Three big HR challenges for 2021
As we wave goodbye to what many agree has been a disaster of a year, people are eager to jump into 2021 and start looking ahead with optimism and excitement. But while we may well be turning a corner as far as the covid-19 pandemic is concerned, HR now has a very steep hill to climb – the knock-on effect of the pandemic means there are a few big HR challenges 2021 will throw our way.
We’re all sick of hearing about the pandemic, but we have to face the reality that it really has changed the way we work, and one of the biggest impacts has been the sudden switch to remote working. Many organisations are planning a phased return to the office for 2021, but the general consensus is that the next 12 months will not see working life will not return to what we once knew – in fact, we may not ever see that return at all.
Large organisations such as Microsoft have already announced that they will continue their approach of remote working “until at least July 2021” – and other organisations have already gone as far as permanently closing many of their offices, with a view to keeping a hybrid approach of remote work and office-based work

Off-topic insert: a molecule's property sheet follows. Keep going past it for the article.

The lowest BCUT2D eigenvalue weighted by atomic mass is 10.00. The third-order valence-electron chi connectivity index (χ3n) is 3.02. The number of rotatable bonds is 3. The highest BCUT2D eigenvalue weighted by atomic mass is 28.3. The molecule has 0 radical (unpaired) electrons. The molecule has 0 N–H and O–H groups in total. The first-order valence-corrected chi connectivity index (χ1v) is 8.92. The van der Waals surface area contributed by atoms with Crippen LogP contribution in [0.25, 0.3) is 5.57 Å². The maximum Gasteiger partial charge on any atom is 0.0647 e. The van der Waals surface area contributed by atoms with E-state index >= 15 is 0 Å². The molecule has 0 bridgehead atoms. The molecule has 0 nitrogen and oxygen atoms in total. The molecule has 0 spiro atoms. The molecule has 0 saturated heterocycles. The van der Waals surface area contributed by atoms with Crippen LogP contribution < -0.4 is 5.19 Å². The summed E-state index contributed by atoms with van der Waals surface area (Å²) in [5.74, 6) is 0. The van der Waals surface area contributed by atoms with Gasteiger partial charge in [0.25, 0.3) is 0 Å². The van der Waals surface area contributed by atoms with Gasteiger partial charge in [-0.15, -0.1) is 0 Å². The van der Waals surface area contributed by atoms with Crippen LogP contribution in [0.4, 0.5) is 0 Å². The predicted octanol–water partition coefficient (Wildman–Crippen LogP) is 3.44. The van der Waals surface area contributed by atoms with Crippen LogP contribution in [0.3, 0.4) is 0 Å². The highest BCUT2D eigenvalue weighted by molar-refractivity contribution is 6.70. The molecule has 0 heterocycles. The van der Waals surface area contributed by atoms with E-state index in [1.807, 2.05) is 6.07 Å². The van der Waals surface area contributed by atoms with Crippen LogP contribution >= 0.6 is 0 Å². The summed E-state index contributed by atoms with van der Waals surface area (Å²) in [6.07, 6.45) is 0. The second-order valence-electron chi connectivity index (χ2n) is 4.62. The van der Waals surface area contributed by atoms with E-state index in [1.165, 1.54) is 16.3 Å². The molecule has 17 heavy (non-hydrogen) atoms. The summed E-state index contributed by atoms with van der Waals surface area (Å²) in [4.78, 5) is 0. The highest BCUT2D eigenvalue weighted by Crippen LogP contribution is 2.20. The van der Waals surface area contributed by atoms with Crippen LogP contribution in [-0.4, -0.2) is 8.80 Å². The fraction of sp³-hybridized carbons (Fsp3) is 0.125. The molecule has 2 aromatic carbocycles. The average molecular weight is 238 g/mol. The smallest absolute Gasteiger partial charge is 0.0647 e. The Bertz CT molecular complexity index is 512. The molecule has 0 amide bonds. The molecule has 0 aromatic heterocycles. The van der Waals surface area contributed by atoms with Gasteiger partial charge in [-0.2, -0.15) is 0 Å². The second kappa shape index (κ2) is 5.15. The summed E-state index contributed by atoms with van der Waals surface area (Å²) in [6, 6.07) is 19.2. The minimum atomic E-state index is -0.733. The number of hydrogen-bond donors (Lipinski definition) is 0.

If you’re currently thinking: “So what if home working is here to stay? We’ve survived for nine months…” then I wouldn’t blame you. But I believe that all of this is going to pose a massive HR challenge in 2021 – and not in the same way that we’ve seen in 2020.
1. Hiring and onboarding in a hybrid world of work
Many organisations paused recruitment efforts during the height of the pandemic. And while we saw a surge in recruitment around September time, I believe that 2021 will be the year where more organisations attempt to go back to “business as usual” – meaning we may start to see less pandemic-specific vacancies, and more traditional vacancies. But this is going to be quite the challenge for HR, according to Rolf Bax, CHRO for career-prep company Resume.io. This is because he believes that one of the biggest HR challenges we will face in 2021, is the need to come to terms with recruitment and onboarding in a remote-focused environment
“The traditional interview process, which has already been tested by the pandemic, is about to undergo radical, and I would say irreversible change” he tells me. “HR professionals and hiring managers are going to have to completely rethink not only how people are interviewed and what kinds of new approaches will need to be considered in order to thoroughly vet and examine candidates, but also how to go about getting new hires up to speed through digital and virtual means.”
Rolf says to me that he believes HR professionals should be leveraging technology to help with this. In particular, he recommends AR (augmented reality) as well as gamification, to help select for the kinds of qualities and skill sets we are looking for in a candidate.
And this will need to carry on through to the onboarding process, too.